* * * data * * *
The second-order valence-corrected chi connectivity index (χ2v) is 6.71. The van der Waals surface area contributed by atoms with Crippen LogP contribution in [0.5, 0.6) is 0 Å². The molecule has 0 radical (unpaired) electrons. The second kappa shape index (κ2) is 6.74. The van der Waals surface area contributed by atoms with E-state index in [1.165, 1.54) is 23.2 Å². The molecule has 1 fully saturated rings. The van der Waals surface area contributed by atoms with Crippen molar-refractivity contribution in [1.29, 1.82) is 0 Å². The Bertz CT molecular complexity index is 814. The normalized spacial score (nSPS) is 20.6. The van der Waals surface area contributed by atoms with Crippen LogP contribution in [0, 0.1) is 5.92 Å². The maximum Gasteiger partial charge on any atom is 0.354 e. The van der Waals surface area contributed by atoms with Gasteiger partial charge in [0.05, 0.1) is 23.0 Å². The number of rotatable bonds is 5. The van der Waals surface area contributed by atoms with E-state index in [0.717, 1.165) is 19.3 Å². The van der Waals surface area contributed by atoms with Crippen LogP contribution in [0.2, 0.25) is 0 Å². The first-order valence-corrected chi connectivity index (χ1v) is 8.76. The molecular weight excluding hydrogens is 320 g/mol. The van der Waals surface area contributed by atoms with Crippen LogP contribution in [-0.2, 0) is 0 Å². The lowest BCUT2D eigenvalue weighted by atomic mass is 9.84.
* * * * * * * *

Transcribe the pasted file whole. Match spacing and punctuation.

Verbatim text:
The second-order valence-corrected chi connectivity index (χ2v) is 6.71. The van der Waals surface area contributed by atoms with Crippen LogP contribution in [0.5, 0.6) is 0 Å². The molecule has 0 radical (unpaired) electrons. The second kappa shape index (κ2) is 6.74. The van der Waals surface area contributed by atoms with E-state index in [1.165, 1.54) is 23.2 Å². The molecule has 1 fully saturated rings. The van der Waals surface area contributed by atoms with Crippen molar-refractivity contribution in [1.29, 1.82) is 0 Å². The Bertz CT molecular complexity index is 814. The normalized spacial score (nSPS) is 20.6. The van der Waals surface area contributed by atoms with Crippen LogP contribution in [0, 0.1) is 5.92 Å². The maximum Gasteiger partial charge on any atom is 0.354 e. The van der Waals surface area contributed by atoms with Gasteiger partial charge in [0.05, 0.1) is 23.0 Å². The number of rotatable bonds is 5. The van der Waals surface area contributed by atoms with E-state index in [0.717, 1.165) is 19.3 Å². The van der Waals surface area contributed by atoms with Crippen LogP contribution in [0.2, 0.25) is 0 Å². The first-order valence-corrected chi connectivity index (χ1v) is 8.76. The molecular weight excluding hydrogens is 320 g/mol. The van der Waals surface area contributed by atoms with Crippen LogP contribution in [-0.2, 0) is 0 Å². The lowest BCUT2D eigenvalue weighted by atomic mass is 9.84.